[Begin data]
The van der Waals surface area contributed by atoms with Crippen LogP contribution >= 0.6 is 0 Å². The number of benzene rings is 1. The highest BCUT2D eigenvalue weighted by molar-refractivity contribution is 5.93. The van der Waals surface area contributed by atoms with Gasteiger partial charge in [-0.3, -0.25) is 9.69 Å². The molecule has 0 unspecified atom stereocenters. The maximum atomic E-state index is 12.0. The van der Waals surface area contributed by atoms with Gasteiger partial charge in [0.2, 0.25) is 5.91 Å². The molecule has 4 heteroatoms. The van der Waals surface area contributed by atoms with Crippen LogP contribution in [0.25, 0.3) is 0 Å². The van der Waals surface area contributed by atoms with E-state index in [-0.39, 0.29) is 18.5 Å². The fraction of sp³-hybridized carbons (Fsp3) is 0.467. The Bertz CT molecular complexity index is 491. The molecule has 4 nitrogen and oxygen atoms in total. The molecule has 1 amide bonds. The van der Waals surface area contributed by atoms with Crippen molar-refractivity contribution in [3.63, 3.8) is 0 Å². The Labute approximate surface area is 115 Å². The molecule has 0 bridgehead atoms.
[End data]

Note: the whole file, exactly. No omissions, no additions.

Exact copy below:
The van der Waals surface area contributed by atoms with Crippen LogP contribution >= 0.6 is 0 Å². The number of benzene rings is 1. The highest BCUT2D eigenvalue weighted by molar-refractivity contribution is 5.93. The van der Waals surface area contributed by atoms with Gasteiger partial charge in [-0.3, -0.25) is 9.69 Å². The molecule has 0 unspecified atom stereocenters. The maximum atomic E-state index is 12.0. The van der Waals surface area contributed by atoms with Gasteiger partial charge in [0.2, 0.25) is 5.91 Å². The molecule has 4 heteroatoms. The van der Waals surface area contributed by atoms with Crippen LogP contribution in [0.25, 0.3) is 0 Å². The van der Waals surface area contributed by atoms with E-state index in [-0.39, 0.29) is 18.5 Å². The fraction of sp³-hybridized carbons (Fsp3) is 0.467. The Bertz CT molecular complexity index is 491. The molecule has 4 nitrogen and oxygen atoms in total. The molecule has 1 amide bonds. The van der Waals surface area contributed by atoms with Crippen molar-refractivity contribution in [3.63, 3.8) is 0 Å². The Labute approximate surface area is 115 Å². The molecule has 0 bridgehead atoms.